Australian Dance Reviews

Sydney Dance Company dazzles in triple bill ‘Resound’

Stephanie Lake's 'The Universe Is Here'. Photo by Pedro Greig.
Stephanie Lake's 'The Universe Is Here'. Photo by Pedro Greig.

Roslyn Packer Theatre, Sydney.
29 October 2022.

Sydney Dance Company’s Resound is a challenging, thought-provoking triple bill that showcases the superlative dancing of the Sydney Dance Company dancers in a triple bill blending revivals and new works. Ballet technique is used as a base, but taken, developed and reconstructed at times. Choreographically, at certain points, there are tiny fleeting allusions to both the ‘traditional’ Swan Lake and also Matthew Bourne’s version. The dazzling, streamlined, fluid quality of movement is, at times, rich and luscious, at others, sharp, spiky and staccato. 

Rafael Bonachela's 'Ocho'. Photo by Pedro Greig.
Rafael Bonachela’s ‘Ocho’. Photo by Pedro Greig.

First came Rafael Bonachela’s Ocho (‘eight’ in Spanish), which was first performed in 2017. There was an atmosphere of loss and separation, yet also of togetherness – enforced togetherness with no freedom to move freely. There is a glass walled room with a sliding door that the eight dancers emerge from at various points, or are trapped behind (set design by David Fleischer). Nick Wales’s score throbs and crackles and includes the haunting vocals of Aboriginal artist Rrawun Maymuru, complimented by Damien Cooper’s stark yet atmospheric lighting. The dancers form pairs, trios and unison ensembles both inside and out. Luke Hayward and Chloe Leong in particular deserve special mention. The glass acts not just as a cold barrier but also a reflective surface. There are slow, trapped movements contrasted with slithering floorwork, some softy creamy jumps, whirling turns and long stretches. The dancers’ arms are, at times, circular and wheeling, or form angular shapes. There are some difficult lifts and a writhing sculptural ensemble.

Each dancer is able to escape briefly ‘outside‘ the ominous room to perform a spectacular solo. Toward the end, the dancers outside the room form horizontal then diagonal lines across the stage and conclude the work with fast turns with straight arms as if taking a bow.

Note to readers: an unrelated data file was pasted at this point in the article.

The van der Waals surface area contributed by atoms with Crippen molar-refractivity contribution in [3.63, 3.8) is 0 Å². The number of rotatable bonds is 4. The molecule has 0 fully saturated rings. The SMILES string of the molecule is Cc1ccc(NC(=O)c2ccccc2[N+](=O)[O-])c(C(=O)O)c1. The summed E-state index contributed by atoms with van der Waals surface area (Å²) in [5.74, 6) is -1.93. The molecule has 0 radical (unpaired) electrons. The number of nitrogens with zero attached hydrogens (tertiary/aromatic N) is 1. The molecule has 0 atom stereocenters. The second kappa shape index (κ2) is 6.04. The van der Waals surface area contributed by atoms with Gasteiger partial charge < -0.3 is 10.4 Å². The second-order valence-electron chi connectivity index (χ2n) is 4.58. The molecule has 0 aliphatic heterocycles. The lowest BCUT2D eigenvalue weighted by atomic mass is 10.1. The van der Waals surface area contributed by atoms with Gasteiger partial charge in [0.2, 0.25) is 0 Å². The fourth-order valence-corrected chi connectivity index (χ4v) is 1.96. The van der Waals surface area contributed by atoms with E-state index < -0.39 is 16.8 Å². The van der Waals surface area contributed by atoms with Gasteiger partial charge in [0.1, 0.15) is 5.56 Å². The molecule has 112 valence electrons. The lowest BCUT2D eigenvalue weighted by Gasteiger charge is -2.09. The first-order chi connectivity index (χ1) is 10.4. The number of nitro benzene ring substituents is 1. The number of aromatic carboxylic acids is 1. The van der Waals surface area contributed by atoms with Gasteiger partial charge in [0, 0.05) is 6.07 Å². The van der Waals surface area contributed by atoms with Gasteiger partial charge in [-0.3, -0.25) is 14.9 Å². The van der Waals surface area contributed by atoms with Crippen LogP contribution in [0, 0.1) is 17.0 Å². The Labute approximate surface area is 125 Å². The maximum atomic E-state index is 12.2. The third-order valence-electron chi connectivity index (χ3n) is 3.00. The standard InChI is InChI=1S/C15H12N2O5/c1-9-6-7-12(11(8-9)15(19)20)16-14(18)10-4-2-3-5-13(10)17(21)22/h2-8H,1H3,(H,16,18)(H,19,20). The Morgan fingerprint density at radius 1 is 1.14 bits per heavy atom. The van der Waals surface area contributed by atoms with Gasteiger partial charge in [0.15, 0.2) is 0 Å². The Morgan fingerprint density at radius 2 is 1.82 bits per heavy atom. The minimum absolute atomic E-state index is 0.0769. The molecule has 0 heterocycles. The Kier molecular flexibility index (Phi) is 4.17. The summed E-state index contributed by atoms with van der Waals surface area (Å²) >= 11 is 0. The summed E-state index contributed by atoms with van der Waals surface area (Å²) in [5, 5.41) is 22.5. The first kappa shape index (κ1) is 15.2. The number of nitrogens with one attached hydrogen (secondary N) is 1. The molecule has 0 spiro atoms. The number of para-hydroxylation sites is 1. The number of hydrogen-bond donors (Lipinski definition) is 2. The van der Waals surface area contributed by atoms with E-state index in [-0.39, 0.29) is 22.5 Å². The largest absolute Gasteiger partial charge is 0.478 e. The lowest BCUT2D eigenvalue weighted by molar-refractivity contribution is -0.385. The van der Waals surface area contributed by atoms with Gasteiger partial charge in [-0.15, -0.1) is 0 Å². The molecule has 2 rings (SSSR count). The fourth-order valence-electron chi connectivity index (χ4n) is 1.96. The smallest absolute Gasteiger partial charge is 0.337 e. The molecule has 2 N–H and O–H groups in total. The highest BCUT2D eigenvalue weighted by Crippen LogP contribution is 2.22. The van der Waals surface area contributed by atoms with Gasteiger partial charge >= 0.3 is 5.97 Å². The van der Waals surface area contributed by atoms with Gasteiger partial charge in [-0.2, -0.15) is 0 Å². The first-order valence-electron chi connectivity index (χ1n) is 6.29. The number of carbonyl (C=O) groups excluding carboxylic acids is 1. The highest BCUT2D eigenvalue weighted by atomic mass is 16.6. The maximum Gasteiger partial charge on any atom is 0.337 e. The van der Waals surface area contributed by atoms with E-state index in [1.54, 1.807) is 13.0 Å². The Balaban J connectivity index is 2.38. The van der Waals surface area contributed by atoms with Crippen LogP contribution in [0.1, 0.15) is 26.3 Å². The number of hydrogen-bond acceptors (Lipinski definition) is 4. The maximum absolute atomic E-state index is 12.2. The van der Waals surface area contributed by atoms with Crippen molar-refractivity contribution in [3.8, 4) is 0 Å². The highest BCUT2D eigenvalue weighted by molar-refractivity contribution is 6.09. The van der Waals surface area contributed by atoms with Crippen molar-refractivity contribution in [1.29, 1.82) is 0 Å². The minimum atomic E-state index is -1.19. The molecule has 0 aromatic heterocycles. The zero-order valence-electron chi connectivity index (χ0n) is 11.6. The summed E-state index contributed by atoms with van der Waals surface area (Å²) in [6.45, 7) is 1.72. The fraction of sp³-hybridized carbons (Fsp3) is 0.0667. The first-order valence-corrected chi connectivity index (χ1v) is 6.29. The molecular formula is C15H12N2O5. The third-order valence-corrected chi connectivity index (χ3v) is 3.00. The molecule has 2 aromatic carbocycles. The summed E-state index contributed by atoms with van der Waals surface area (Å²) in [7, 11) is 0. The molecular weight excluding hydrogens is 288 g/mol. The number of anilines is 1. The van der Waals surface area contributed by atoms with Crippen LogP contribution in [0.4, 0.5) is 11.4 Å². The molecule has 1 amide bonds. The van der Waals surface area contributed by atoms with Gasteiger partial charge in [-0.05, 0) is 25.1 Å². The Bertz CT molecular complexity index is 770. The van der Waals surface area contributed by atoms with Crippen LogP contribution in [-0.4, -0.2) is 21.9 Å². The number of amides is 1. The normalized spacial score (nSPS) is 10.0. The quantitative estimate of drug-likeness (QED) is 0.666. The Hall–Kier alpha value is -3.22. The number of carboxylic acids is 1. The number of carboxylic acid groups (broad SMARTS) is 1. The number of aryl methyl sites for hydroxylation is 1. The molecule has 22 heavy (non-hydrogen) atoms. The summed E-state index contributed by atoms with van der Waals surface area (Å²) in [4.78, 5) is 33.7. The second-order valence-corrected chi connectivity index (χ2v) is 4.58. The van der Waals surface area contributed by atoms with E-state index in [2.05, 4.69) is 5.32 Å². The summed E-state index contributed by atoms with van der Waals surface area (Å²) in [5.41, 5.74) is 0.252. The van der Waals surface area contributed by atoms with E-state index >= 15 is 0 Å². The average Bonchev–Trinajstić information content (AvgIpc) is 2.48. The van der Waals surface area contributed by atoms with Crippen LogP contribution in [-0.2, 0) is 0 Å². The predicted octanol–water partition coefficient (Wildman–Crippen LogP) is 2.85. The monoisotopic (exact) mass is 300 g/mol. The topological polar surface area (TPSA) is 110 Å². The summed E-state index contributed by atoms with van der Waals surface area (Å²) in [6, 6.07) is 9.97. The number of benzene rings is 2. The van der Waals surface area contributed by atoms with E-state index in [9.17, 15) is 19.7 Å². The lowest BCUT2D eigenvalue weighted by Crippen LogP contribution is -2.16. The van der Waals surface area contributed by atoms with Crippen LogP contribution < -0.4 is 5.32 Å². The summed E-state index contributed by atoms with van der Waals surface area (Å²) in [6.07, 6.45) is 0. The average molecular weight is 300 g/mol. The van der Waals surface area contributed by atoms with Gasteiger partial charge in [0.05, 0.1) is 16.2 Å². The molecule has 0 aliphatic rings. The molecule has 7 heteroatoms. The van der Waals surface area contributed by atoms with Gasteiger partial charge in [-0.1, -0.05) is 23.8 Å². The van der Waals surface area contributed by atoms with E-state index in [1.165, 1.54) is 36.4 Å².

Rafael Bonachela's 'Summer'. Photo by Pedro Greig.
Rafael Bonachela’s ‘Summer’. Photo by Pedro Greig.

Bonachela’s dynamic new work, Summer, is for three dancers, two male one female, and utilises a resonant, insistent score, Cicadidae by Australian composer Kate Moore, recorded by the Australian String Quartet. Damien Cooper’s lighting again is splendid. Apologies, but I did not like the vibrant, brightly multi-coloured patchwork looking unitards the dancers wore as designed by Romance Was Born.

The trio of dancers are in constant movement – pantherine leaps, sinuous ripples, wheeling turns and jumps. Sometimes, the dancers are tightly together or sculpturally enfolding and entwining. Arms are at times strong and stretched, but toward the end, they are almost flying and undulating like coral. 

After interval came Stephanie Lake’s The Universe is Here with solo harpist Emily Granger softly playing centre stage, on a plinth, bathed in orange light. The music delicately cascades and glints. Slowly, the dancers emerge from the gloom (there are 14 of them) and walk toward us in a line, with repeated small movements and undulating arms then form a whirling circle. They are all in gold shorts with an individual assortment of coordinated tops as designed by Harriet Oxley. Eventually, both the music and dancers get faster and faster.

Stephanie Lake's 'The Universe Is Here'. Photo by Pedro Greig.
Stephanie Lake’s ‘The Universe Is Here’. Photo by Pedro Greig.

Crash! A thunderstorm hits.

There are crackling sounds from Robin Fox’s piercing, driven score with the dancers executing some spectacular, creamy, very controlled solos that then erupt into far more loose and expressive segments.  For the ensemble, arms are at one point held on the shoulders with a butt wiggle, or hands held in front as if they were boxing, flickering fingers, including sexy walks with a pelvic thrust. (Some of it seemed quite buoyant Mardi Gras dancing, darling.)

Suddenly, a vey quick blackout and the back of the set is covered except for Granger on the harp. This is followed by some short snippets of duets and an aching yearning solo. The ensemble then swarm back on with rolling floorwork then slip, slide, run. Included also are some very difficult partnering lifts and group sculptural writhing. They form lines and fall into one another. They disappear behind the curtain; the shadows are most important. The curtain is torn down, and the dancers strut and turn like models as they walk to the centre of the front of the stage while Granger plays. 

Movements are repeated, and there is panting and silent mouthing. Quirky walks and shakes, crouches and jabs are contrasted with tender intimate interactions that range from luscious and creamy to apprehensive and skittish.  

Memorable performances were given by Luke Hayward and Jesse Scales, as well as Jacopo Grabar, Rhys Kosakowski, Mia Thompson and Chloe Young. 

The work manifests Lake’s interwoven motifs of enigmas and differences, artistry and melancholy.

Mention should perhaps be made that strobe lighting and other flickering light effects are used at times in all three works, as well as stage fog. 

Resound is a most intriguing triple bill. 

By Lynne Lancaster of Dance Informa.

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